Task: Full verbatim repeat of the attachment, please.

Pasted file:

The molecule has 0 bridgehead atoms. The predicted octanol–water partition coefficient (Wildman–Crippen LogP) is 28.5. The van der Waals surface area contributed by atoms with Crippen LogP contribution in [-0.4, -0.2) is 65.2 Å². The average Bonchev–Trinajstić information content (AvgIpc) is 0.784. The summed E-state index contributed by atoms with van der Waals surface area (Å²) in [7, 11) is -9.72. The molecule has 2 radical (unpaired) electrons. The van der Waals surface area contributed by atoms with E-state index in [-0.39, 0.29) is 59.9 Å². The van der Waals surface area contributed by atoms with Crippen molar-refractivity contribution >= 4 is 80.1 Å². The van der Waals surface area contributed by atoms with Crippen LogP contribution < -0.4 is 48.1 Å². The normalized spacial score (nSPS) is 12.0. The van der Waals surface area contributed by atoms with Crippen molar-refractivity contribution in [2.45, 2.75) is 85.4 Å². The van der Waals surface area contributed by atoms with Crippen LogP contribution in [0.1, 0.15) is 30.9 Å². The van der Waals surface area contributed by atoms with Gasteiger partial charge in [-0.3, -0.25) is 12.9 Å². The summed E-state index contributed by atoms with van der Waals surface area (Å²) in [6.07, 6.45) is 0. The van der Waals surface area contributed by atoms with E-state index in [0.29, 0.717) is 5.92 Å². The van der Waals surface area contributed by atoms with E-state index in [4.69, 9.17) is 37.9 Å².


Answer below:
The molecule has 0 bridgehead atoms. The predicted octanol–water partition coefficient (Wildman–Crippen LogP) is 28.5. The van der Waals surface area contributed by atoms with Crippen LogP contribution in [-0.4, -0.2) is 65.2 Å². The average Bonchev–Trinajstić information content (AvgIpc) is 0.784. The summed E-state index contributed by atoms with van der Waals surface area (Å²) in [7, 11) is -9.72. The molecule has 2 radical (unpaired) electrons. The van der Waals surface area contributed by atoms with E-state index in [-0.39, 0.29) is 59.9 Å². The van der Waals surface area contributed by atoms with Crippen molar-refractivity contribution >= 4 is 80.1 Å². The van der Waals surface area contributed by atoms with Crippen LogP contribution < -0.4 is 48.1 Å². The normalized spacial score (nSPS) is 12.0. The van der Waals surface area contributed by atoms with Crippen molar-refractivity contribution in [2.45, 2.75) is 85.4 Å². The van der Waals surface area contributed by atoms with Crippen LogP contribution in [0.1, 0.15) is 30.9 Å². The van der Waals surface area contributed by atoms with Gasteiger partial charge in [-0.3, -0.25) is 12.9 Å². The summed E-state index contributed by atoms with van der Waals surface area (Å²) in [6.07, 6.45) is 0. The van der Waals surface area contributed by atoms with E-state index in [0.29, 0.717) is 5.92 Å². The van der Waals surface area contributed by atoms with E-state index in [4.69, 9.17) is 37.9 Å².